Do It for Love
our score: 4.5 out of 5.0
I absolutely cannot believe that I'm about
to say this, but here goes: I absolutely love the new record from
Hall and Oates. I know, I know—you're worried about me.
Well, get in line; no one I know can believe it either. But there
you have it.
if Do It for Love was just a return to Hall & Oates'
hitmaking '80s form, I wouldn't be all that excited about it.
I didn't like that whole era of H+O—those were some lowest
common denominator popwürks for real: "Private Eyes,"
"Maneater," I disliked them all, and I especially hated
the way I couldn't get them out of my head. No, I was all down
with the earlier, weirder Hall and Oates: the mystical "Sara
Smile," the epic soul of "She's Gone," stuff like
that. So when they reinvented themselves as brutally efficient
pop hitmakers I thought they'd sold out and I turned my teenage
head. (I'm really feeling old right now.)
But I'll be damned if this isn't a great
synthesis between their early Philly "blue-eyed soul"
(awful term—people should just come out and say "white")
period and their later Perfect Pop Radio Song period. It jumps
off to a cool acoustic guitar-led soul song "Man on a Mission,"
which uses the classic Sam Cooke "take a popular cliché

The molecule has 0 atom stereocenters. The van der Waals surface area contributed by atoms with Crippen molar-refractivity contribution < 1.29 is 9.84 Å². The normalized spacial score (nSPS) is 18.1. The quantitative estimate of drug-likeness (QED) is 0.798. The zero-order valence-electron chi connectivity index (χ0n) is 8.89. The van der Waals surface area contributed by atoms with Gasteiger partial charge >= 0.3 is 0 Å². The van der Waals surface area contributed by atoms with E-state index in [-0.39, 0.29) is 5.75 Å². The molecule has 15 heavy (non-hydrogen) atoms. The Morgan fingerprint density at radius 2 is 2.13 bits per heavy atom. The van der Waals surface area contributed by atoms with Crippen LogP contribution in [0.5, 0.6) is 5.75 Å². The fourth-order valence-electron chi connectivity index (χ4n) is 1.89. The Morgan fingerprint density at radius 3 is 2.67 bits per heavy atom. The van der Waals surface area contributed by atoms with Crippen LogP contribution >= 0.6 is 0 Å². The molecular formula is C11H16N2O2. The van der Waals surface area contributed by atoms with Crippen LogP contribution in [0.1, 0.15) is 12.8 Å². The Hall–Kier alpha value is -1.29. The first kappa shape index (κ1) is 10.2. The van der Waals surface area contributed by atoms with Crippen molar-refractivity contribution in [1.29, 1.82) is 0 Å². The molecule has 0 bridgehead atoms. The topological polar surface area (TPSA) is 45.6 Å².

and structure an entire song around it and sing it like you mean
it" formula, and never really lets up for its entire 56-minute
We get their big #1 Adult Contempo hit
"Do It for Love," which is a little too smoothed-out
for my tastes, but is still well-nigh perfect—Daryl Hall's
voice has lost none of its soaring earnestness with age, and gained
a hell of a lot of depth. Songs like the beautiful and funky "Getaway
Car," the arpeggiated "'She' Got Me Bad," and the
pretty "Heartbreak Time," which sounds like the Chi-Lites
gone country will linger in your cerebral cortex a lot longer
than you might think.
are a couple tracks here that come out of nowhere, and they are
the true standouts. A collaboration with old homeboy Todd Rundgren
on Gregg Alexander's "Someday We'll Know" works way
better than you'd think it would. "Miss DJ" hits a southern
funk-rock groove that hasn't been heard since the Allman Brothers
or so, a perfect bed for Hall's voice to lay on. "Make You
Stay" detours into '90s hair metal category, with surprisingly
great results. And "Intuition" is an uptempo song written
(as are several songs here) by some young English songwriters
with a hint—just a hint, mind you, but a hint nonetheless—of
two-step UK garage in the verses. Craig David meets Hall and Oates?
this maybe isn't the deepest record of the year, nor the most
cutting-edge. But it's frequently lovely, slightly experimental
within its own framework, and relentlessly tuneful. And, if anything,
both Hall and Oates sound better than they did 20 years
ago. So yes, I'm voting yes on this great record, which I never
thought I would have liked in a million years. I amaze myself.
liked Do It for Love...
1. Man on a Mission
2. Do It For Love
3. Someday We'll Know
4. Forever For You
5. Life's Too Short
6. Getaway Car
7. Make You Stay
8. Miss DJ
9. (She) Got Me Bad
10. Breath of Your Life
12. Heartbreak Time
13. Something About You
14. Love In a Dangerous Time